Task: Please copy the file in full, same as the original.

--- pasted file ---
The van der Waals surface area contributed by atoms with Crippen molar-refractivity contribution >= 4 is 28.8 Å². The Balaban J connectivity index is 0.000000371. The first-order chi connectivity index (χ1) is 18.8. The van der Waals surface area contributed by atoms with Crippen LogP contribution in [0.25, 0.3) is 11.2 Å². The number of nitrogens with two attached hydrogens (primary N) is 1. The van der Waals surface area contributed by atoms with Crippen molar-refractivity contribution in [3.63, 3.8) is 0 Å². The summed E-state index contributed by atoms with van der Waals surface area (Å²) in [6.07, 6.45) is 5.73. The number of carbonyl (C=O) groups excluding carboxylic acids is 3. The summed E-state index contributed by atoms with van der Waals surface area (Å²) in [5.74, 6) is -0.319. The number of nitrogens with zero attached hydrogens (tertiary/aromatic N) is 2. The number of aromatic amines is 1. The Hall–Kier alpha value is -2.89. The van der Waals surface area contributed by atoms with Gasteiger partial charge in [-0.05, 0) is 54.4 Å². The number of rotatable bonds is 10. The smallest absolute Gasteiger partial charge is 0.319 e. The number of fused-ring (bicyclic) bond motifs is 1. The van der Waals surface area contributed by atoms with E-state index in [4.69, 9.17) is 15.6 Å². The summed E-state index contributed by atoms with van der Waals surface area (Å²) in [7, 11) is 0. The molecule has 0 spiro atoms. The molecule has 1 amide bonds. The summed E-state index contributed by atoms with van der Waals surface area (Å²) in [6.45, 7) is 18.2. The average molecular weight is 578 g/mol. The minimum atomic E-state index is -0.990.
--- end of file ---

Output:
The van der Waals surface area contributed by atoms with Crippen molar-refractivity contribution >= 4 is 28.8 Å². The Balaban J connectivity index is 0.000000371. The first-order chi connectivity index (χ1) is 18.8. The van der Waals surface area contributed by atoms with Crippen LogP contribution in [0.25, 0.3) is 11.2 Å². The number of nitrogens with two attached hydrogens (primary N) is 1. The van der Waals surface area contributed by atoms with Crippen molar-refractivity contribution in [3.63, 3.8) is 0 Å². The summed E-state index contributed by atoms with van der Waals surface area (Å²) in [6.07, 6.45) is 5.73. The number of carbonyl (C=O) groups excluding carboxylic acids is 3. The summed E-state index contributed by atoms with van der Waals surface area (Å²) in [5.74, 6) is -0.319. The number of nitrogens with zero attached hydrogens (tertiary/aromatic N) is 2. The number of aromatic amines is 1. The Hall–Kier alpha value is -2.89. The van der Waals surface area contributed by atoms with Gasteiger partial charge in [-0.05, 0) is 54.4 Å². The number of rotatable bonds is 10. The smallest absolute Gasteiger partial charge is 0.319 e. The number of fused-ring (bicyclic) bond motifs is 1. The van der Waals surface area contributed by atoms with E-state index in [4.69, 9.17) is 15.6 Å². The summed E-state index contributed by atoms with van der Waals surface area (Å²) in [7, 11) is 0. The molecule has 0 spiro atoms. The molecule has 1 amide bonds. The summed E-state index contributed by atoms with van der Waals surface area (Å²) in [6.45, 7) is 18.2. The average molecular weight is 578 g/mol. The minimum atomic E-state index is -0.990.